Industry participants will need to redouble their efforts to create merchant awareness and education in order to dislodge a well-entrenched cash behaviour.
-By Kalpesh J Mehta
It is welcome news that mobile wallet interoperability will finally see the light of day. Interoperability allows compatibility between payment systems and, once implemented, a user will be able to transfer funds between wallets and also from their wallets to bank accounts. Interoperability in the space of digital wallets will facilitate ease of transactions. The biggest beneficiaries of interoperability will be wallet users, who will not have to specifically look for merchants who accept a certain wallet. With interoperability, they can make payments from a wallet to any merchant who accepts digital payments.
This will bring wallets on par with cards, with all transactions being accepted at all networks. It also means that different companies, which are otherwise competing with each other for a larger share of the business, will end up sharing resources, and can focus on creating a more distinct value-added platform.
This move comes along with other sweeping reforms that the regulator plans on undertaking in order to facilitate a smoother digital payments eco-system that could influence more businesses and customers to adopt digital transactions, along with its directive on compliance deadlines for the new set of rules which includes stricter Know-Your-Customer (KYC) norms for e-wallets.
While traditional banks have seen moderate success with their own mobile wallets, the Unified Payment Interface (UPI) is seen as a turbo boost, allowing interoperable payments using a simple unique identifier known as the virtual address. The industry is witnessing a change in the customer preference, where cards are not the form factor of choice for electronic payments and are being replaced by mobile phone or biometric payments. An interoperable platform such as UPI has sown the seeds for a number of innovative business models. Payments fintech companies, including wallets and PoS solutions providers, are also working towards integrating credit offerings by analysing the transaction history of users. Most of the large wallet players are working with other financial institutions to offer small value loans to their users. These loans can also be used to effect purchase in case of shortfall in funds in the wallet. By leveraging transaction history and developing spend patterns, wallets are effectively able to generate a proprietary credit scope, which can be used to offer loans by partner banks and NBFCs.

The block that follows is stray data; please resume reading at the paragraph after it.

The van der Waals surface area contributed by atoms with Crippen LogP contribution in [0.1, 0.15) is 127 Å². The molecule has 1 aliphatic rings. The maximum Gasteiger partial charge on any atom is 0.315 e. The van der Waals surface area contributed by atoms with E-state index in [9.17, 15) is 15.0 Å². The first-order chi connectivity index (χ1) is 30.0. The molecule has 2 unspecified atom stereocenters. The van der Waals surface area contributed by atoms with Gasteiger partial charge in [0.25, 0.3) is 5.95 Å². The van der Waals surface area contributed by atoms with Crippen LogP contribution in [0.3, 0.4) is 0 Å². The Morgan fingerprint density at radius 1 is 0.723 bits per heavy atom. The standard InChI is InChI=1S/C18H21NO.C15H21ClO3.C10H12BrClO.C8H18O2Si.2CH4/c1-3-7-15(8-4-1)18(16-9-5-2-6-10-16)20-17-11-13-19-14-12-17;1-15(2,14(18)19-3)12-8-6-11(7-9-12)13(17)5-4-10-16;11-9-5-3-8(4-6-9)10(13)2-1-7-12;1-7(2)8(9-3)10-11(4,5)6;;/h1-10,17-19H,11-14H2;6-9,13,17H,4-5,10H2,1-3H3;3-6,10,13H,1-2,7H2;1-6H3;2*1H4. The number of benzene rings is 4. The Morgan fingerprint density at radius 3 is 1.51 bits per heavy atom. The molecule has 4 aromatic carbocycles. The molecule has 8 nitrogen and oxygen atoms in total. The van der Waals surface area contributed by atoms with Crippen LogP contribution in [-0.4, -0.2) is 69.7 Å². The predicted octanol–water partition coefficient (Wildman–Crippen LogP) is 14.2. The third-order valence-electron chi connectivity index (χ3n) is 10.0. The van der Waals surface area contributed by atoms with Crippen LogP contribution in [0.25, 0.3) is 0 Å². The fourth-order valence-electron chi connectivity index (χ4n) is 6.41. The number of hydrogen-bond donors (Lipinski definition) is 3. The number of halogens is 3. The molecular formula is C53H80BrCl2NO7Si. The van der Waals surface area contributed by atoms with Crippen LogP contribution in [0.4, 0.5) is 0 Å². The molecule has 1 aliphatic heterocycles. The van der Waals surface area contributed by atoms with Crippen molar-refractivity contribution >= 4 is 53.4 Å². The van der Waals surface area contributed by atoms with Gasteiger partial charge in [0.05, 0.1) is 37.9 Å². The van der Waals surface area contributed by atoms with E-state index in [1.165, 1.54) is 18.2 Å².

The financial ecosystem in India is undergoing transformation with trends taking a root cause in services and emerging business models, and they are changing financial services business designs and delivery models. These are also bringing a larger number of people under the financial inclusion umbrella. In this era of ‘digital Darwinism’, an era where technology and society are evolving faster than businesses can naturally adapt, India has displayed a significant growth in adoption of digital payments. The acceptance of every e-wallet across the ecosystem, seamlessly, is the game changing aspect of the recent guidelines. Mobile wallets have shown immense potential to drive the government’s agenda.
So far, the wallets have operated in semi-closed loops and couldn’t interconnect with each other. It is quite encouraging to see policymakers set an ambitious and forward-looking agenda for a ‘less-cash’ digital society, in such a comprehensive manner. While industry players may have found a way to trigger a strong adoption wave among consumers to use new payment products, micro and small merchants continue to be wary of digital payments. Industry participants will need to redouble their efforts to create merchant awareness and education in order to dislodge a well-entrenched cash behaviour. It is time for the focus to shift towards catalysing offline merchant payments adoption. Going forward, fintechs need to innovate on bigger value propositions for merchants like loyalty, post-sale analytics, and merchant ratings, on top of the UPI platform. Incumbents will do well to remember that only by having a sharp focus on real merchant value proposition, awareness creation, and a well-engineered market delivery model, will they make tangible progress towards conquering this last frontier for digital payments.
-The author is Partner, Deloitte India